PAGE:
50 Interesting Facts About Planets and their Moons – Part 2

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1 Venus’s Day vs Year

Venus's Day vs Year

A day on Venus is longer than a year on Venus. It takes Venus longer to rotate once on its axis than to complete one orbit of the Sun. That’s 243 Earth days to rotate once, and 225 Earth days to complete one orbit of the Sun.

2. In 1977, Jupiter, Saturn, Uranus, and Neptune were entering a rare alignment that occurs once every 175 years. This happened to be when humans were first attempting space exploration so we were coincidentally able to send Voyager 2 on a flyby of all four planets on its way out of the solar system.

3. There are locations on planet Mercury where certain times during the day the sun will appear to pause, reverse direction, then continue forward again as it moves across the sky. This happens as the planet’s angular orbital velocity and angular rotational velocity flip as it crosses perihelion.

4. Jupiter’s moon Amalthea is extremely irregular in shape and was the last moon in the solar system to be discovered through direct visual observation. It was discovered in 1892 by the American astronomer Edward Emerson Barnard from the Lick Observatory with a 36-inch refractory telescope.

5. The length of a day on Mars has been known (accurate to within 3 minutes) since 1666 but the length of a day on Saturn was a mystery until 2019. A Saturnian day is now known (with a reasonable degree of certainty) to be 10 hours, 33 minutes, and 38 seconds.

6 Saturns’ Rings

Saturns' Rings

Saturns’ rings are, cosmically speaking, a very brief event. We are about halfway through their 200 million year lifespan and are very lucky as a species to be alive to witness them. Any velociraptor with a telescope looking at Saturn would not have seen rings.

7. The planet Uranus was discovered before the continent of Antarctica.

8. The surface of Enceladus, the sixth major moon of Saturn, reflects 90% of the light that hits it, essentially making it a giant mirror.

9. Mercury is the closest planet to Earth (not Venus) and every other planet in the solar system most of the time.

10. Jupiter is a “cosmic vacuum cleaner.” Its gravitational influence causes comets and asteroids to collide with it. The rate of impacts on Jupiter is about 2000-8000X higher than the rate on Earth. Without Jupiter, the probability of asteroid impacts with the inner planets would be much greater.

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11 Uranus and Neptune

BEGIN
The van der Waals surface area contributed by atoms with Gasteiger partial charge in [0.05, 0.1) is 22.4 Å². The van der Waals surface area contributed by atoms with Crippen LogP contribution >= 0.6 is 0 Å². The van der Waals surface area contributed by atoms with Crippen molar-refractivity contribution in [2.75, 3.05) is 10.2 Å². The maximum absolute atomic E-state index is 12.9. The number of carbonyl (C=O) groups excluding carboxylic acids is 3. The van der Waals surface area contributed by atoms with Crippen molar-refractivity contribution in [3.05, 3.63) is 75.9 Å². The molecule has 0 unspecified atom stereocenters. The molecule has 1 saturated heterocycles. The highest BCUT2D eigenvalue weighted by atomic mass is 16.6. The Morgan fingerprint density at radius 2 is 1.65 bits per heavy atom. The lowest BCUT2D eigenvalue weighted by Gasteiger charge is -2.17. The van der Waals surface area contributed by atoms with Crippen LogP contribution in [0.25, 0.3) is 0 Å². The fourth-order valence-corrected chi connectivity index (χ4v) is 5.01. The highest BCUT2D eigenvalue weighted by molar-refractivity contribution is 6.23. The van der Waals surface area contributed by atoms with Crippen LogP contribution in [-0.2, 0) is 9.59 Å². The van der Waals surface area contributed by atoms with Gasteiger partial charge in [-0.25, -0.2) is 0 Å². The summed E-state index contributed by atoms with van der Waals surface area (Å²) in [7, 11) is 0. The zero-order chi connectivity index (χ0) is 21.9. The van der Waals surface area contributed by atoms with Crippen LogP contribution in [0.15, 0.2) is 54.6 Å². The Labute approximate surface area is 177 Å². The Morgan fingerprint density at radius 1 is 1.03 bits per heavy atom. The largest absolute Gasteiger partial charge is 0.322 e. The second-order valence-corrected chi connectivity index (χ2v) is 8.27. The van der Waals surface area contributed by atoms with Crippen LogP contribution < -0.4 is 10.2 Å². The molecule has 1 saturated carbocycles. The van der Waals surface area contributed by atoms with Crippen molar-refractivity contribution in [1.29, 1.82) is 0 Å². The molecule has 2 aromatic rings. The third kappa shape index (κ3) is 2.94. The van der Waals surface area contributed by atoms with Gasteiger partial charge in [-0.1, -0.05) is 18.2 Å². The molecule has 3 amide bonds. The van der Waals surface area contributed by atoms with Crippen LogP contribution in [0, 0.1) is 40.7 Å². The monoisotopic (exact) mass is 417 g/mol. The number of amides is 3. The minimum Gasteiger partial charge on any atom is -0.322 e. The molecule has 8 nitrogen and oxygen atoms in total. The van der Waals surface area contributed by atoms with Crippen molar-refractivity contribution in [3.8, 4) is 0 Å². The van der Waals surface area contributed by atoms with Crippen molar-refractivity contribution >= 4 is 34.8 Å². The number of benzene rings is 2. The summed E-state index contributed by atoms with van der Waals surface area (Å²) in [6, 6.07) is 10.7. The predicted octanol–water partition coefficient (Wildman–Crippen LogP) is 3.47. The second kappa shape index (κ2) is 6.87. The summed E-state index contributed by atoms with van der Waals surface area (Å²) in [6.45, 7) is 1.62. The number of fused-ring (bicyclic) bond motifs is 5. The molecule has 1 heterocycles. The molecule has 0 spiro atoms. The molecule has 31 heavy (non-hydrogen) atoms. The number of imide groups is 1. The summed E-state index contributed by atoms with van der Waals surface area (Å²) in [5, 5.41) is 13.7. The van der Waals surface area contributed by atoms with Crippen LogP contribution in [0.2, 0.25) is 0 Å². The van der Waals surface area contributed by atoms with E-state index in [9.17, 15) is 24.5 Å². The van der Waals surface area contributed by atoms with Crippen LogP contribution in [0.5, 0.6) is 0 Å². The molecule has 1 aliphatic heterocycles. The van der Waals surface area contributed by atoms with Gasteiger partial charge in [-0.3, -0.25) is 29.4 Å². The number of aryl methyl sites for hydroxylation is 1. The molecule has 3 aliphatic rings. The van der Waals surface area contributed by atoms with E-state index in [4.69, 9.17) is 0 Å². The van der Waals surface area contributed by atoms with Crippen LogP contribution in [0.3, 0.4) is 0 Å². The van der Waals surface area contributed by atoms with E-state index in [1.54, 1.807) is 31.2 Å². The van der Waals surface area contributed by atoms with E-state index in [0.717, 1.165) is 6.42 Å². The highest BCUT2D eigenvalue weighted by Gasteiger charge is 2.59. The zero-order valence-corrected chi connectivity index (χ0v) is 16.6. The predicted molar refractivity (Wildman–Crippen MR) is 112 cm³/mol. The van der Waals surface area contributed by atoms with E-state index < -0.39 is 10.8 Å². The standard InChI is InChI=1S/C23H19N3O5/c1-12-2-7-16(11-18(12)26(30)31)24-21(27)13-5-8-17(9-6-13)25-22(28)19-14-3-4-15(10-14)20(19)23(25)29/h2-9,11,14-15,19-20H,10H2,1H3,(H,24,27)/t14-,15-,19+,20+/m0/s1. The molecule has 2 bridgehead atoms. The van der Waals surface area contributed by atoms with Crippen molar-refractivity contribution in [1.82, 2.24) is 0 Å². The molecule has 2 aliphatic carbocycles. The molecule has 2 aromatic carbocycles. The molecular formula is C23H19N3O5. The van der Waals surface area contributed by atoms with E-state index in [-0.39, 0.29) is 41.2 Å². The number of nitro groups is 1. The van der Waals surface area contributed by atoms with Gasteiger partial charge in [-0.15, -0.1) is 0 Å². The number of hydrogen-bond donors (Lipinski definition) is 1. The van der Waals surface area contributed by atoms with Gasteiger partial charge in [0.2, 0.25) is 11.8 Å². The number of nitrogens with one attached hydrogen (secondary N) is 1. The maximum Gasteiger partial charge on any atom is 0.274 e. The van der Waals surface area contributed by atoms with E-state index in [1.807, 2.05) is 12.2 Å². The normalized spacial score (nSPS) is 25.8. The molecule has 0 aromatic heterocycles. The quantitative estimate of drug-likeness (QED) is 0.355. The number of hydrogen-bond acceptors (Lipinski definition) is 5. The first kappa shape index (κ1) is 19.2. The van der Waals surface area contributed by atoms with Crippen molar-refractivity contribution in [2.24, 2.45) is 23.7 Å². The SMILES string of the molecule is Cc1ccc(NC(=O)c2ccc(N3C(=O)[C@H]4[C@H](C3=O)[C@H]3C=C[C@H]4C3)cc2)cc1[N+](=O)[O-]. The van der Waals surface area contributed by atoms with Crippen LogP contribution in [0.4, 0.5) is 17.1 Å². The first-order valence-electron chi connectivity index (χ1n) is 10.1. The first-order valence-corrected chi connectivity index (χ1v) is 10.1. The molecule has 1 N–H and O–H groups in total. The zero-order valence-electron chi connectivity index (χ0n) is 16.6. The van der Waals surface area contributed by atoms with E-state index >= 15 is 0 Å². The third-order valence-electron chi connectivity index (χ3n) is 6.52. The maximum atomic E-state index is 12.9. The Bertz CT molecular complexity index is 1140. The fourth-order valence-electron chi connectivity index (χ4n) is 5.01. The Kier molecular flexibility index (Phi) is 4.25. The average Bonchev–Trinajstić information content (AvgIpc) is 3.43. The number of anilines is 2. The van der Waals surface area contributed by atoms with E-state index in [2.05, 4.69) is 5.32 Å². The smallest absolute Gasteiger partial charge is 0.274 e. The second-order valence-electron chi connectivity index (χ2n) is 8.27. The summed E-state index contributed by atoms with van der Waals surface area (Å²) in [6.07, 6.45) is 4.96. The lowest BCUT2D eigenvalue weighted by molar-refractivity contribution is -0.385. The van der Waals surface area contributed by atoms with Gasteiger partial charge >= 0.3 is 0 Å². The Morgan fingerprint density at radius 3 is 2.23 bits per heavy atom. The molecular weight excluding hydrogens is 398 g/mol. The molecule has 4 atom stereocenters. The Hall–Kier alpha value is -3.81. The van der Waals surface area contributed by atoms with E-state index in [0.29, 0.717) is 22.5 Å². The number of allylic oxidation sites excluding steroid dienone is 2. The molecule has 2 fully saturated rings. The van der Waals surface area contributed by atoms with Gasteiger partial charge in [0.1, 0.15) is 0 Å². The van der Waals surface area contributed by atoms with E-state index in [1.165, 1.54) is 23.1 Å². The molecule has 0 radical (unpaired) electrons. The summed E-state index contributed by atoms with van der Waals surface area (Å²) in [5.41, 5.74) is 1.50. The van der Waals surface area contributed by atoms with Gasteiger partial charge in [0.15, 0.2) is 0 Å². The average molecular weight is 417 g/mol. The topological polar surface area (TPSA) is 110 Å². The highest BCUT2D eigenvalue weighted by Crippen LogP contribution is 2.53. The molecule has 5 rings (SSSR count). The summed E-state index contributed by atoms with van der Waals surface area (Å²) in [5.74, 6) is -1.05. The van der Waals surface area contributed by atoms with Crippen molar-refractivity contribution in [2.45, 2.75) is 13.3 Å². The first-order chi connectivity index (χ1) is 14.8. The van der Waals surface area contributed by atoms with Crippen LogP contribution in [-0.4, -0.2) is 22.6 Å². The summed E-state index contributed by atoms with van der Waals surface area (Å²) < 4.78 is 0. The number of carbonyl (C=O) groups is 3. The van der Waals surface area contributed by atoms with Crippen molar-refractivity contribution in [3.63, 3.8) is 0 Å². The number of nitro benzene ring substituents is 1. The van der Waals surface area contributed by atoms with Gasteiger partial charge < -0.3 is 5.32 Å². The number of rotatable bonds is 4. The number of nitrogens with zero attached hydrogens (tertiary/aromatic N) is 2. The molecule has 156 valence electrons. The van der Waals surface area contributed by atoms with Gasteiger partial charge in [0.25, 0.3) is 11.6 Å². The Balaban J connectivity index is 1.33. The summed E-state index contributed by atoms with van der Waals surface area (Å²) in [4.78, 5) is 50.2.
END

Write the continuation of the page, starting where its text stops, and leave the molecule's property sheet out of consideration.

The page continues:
Uranus and Neptune

Uranus and Neptune are easy to spot in binoculars. Uranus might even look greenish, thanks to methane in the planet’s atmosphere. Once a year, Uranus is barely bright enough to glimpse with the unaided eye.

12. “Pan” the second moon of Saturn, is irregularly shaped because it has accidentally captured some of Saturn’s ring material.

13. You would weigh the same on Mercury as you would on Mars. Due to the much higher density of Mercury, the smaller planet has almost identical surface gravity to Mars.

14. Even though Jupiter is a massive planet, a day on Jupiter only lasts about 5 hours because it’s rotating at 28,000 mph. By comparison, Earth rotates at around 1,000 mph.

15. The A and B rings of Saturn (the most visually prominent rings) are hundreds of thousands of kilometers wide, but only 5-15 and 10-30 meters thick, respectively.

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16 Pregnancy On Mars

Pregnancy On Mars

One major concern of establishing human settlements on Mars is pregnancy. Members of the craft may likely not engage in sex due to their stressful and isolated environment, and it is still not fully known how the environment in a spacecraft would affect the development of a child aboard.

17. The planet Mercury, the closest planet to the sun, has a nighttime temperature of -280°F as it has no atmosphere to retain the 800°F temperature it reaches during the day.

18. Jupiter’s Great Red Spot is so loud, that its acoustic sound waves heat the surrounding atmosphere to almost 2400 degrees Fahrenheit.

19. If you were to jump off the tallest cliff in the Solar System, Verona Rupes on Uranus’s moon Miranda, you would fall for 12 minutes before hitting the ground a good 20 km below.

20. Almost all pictures we see of Venus are filtered for more cloud detail, or remove all clouds completely. Viewed naturally the planet appears bright white and nearly featureless due to the complete cloud cover.

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21 Liquid Metallic Hydrogen Layer

Liquid Metallic Hydrogen Layer

Jupiter has a layer of liquid metallic hydrogen underneath all the layer of gasses that we see meaning that it has a huge magnetic field and very bright and large auroras at its poles.

22. The orbit of Mercury follows a unique pattern different from other planets which remained unexplained until Einstein’s theory of bending space-time due to large nearby gravitation. The previous theory was there was another planet between mercury and the sun, which they named Vulcan.

23. The sky on Mars is red and its sunsets are blue, which is exactly the opposite of Earth’s.

24. Uranus has a magnetic field that “flickers” because its magnetic field is so off-kilter with its rotational axis that magnetic lines will snap apart and reconnect as it rotates. According to one astronomer, “Uranus is a geometric mess.”

25. The magnetosphere of Jupiter, extends up to seven million kilometers in the Sun’s direction and almost to the orbit of Saturn in the opposite direction. If it was visible from Earth, in the night sky, it would be roughly 4 to 5 times bigger than our moon.

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